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Eclampsia is one of the most serious complications which may occur during pregnancy. It is a condition of profound poisoning of the mother's system characterised by repeated fits, each fit being followed by a varying period of unconsciousness. The disease, which is not common, never occurs in the early months of pregnancy, the earliest cases reported having developed during the fifth month of gestation ; it may, however, actually arise during labour, or in the first few days of the lying-in period. It is more likely to occur during a first pregnancy.
The cause is not definitely known. All that can be said with any degree of certainty is that it is due to a poison, a product of nitrogenous disintegration, circulating in the mother's blood and due to defective functioning of the liver and kidneys.
The chief premonitory symptoms are persistent headache; high blood pressure; disturbances of vision, dimness, flashes of light before the eyes or even temporary blindness; indigestion, if persistent; diminution in the quantity of urine passed. Should the above warnings be neglected the fully developed condition gives rise to an eclamptic fit.
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Four stages of the fit can be recognized. In the first stage the pupils dilate and twitching of the facial muscles occurs. Very shortly the second stage comes on; in this the whole body is involved in a fixed spasm, the jaws being tightly clenched (the tongue may be bitten), the back is arched, and the patient becomes blue, owing to the muscles of respiration being involved in the continuous spasm. This stage lasts from one-half to one minute, at the end of which time the spasm relaxes, to be followed by the third stage, during which rapid alternate contraction and relaxation of the muscles occur. This continues for two or three minutes, to be followed by the fourth, or stage of coma, a condition of complete unconsciousness which may last for a few hours or several days.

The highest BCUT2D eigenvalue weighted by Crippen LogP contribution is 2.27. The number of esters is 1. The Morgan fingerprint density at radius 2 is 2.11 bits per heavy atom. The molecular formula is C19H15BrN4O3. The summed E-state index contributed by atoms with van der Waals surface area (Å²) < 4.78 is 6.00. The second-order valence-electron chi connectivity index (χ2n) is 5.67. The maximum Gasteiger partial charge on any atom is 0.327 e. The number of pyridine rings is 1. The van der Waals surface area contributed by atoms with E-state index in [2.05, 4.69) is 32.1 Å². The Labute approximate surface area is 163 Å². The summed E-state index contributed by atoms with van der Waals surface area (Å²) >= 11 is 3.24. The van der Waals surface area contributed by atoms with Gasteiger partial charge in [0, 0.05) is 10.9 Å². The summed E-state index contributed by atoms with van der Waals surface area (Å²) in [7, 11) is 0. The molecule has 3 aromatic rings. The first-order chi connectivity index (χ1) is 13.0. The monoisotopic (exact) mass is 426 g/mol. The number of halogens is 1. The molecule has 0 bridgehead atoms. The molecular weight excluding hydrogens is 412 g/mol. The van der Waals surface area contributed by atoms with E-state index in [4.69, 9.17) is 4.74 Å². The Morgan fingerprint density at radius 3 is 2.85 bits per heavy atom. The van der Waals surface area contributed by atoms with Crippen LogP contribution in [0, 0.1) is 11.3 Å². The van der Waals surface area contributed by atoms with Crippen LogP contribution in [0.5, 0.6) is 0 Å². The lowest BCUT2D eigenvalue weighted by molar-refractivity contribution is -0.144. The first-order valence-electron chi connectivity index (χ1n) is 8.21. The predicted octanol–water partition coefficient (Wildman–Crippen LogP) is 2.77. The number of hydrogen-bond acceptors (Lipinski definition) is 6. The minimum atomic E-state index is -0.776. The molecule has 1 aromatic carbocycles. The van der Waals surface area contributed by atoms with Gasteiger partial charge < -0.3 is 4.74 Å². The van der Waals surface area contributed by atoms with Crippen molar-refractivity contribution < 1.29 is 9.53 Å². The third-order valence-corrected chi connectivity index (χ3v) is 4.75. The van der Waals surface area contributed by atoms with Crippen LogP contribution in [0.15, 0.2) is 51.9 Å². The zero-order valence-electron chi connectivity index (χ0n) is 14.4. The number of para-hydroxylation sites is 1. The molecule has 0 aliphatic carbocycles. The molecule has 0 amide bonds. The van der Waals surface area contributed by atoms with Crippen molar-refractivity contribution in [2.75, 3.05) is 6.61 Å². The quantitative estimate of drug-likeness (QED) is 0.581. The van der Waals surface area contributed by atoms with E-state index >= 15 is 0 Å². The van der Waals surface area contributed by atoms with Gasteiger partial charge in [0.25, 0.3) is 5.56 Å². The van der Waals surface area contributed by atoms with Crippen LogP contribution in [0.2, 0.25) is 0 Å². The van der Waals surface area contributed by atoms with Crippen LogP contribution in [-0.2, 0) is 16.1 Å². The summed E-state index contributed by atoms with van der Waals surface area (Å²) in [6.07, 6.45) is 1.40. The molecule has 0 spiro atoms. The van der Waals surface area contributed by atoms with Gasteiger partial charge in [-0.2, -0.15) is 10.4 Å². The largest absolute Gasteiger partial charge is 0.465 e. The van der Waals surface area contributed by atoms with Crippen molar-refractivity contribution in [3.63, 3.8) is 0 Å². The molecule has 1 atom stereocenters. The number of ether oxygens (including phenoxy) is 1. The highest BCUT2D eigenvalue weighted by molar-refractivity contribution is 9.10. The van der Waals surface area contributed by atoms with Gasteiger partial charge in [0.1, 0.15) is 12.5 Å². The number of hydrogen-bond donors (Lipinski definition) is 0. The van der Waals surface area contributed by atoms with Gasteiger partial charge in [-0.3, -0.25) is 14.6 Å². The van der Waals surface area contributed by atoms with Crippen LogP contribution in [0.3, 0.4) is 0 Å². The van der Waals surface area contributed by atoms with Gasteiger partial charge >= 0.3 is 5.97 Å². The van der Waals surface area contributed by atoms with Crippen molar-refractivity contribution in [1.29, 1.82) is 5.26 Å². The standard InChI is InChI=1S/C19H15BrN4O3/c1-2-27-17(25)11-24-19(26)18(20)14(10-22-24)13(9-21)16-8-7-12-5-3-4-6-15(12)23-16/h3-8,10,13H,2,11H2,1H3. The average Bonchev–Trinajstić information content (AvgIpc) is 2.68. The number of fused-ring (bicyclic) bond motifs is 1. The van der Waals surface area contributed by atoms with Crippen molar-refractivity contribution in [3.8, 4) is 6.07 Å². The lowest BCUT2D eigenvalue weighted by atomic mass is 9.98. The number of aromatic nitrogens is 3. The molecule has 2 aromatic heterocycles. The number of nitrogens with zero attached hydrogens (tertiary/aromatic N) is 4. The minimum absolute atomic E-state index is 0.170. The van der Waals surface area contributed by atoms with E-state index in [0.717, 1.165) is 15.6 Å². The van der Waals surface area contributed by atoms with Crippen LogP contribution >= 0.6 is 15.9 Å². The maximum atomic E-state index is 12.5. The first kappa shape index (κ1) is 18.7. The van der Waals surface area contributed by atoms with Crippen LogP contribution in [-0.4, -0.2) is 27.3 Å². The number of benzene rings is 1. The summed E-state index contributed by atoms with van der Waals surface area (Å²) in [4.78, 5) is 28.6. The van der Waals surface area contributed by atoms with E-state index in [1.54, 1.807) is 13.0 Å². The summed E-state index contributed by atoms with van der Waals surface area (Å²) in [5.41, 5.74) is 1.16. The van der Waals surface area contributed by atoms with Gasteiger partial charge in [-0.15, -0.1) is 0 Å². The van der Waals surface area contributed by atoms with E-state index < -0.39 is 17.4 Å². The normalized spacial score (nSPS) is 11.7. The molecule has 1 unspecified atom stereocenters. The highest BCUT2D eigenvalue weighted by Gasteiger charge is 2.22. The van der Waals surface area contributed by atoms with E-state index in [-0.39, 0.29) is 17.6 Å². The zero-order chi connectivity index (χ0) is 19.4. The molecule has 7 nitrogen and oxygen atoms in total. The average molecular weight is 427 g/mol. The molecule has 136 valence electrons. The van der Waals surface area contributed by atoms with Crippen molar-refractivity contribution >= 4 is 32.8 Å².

There may be only one fit, or in some cases a long continued series of many fits. If more than twenty occur, recovery is unlikely. There may be an interval of several hours between them, or they may follow one another in rapid succession, entailing speedy exhaustion. The fit in itself is extremely dangerous to life, especially during the second stage, of continuous spasm, as the jaws, being tightly clenehcd, prevent the escape of saliva from the mouth, which may pass down the windpipe into the lungs and actually drown the patient in her own saliva. The prevention of eclampsia lies in proper and regular supervision of the woman during pregnancy and especially in the avoidance of constipation.
Treatment Treatment of eclampsia re-olves itself into the treatment of the fit itself and of the underlying condition causing the fit. Although the efficient treatment of the underlying condition calls for considerable medical skill and sound judgement, the management of the individual during the actual time of the fit is of extreme importance.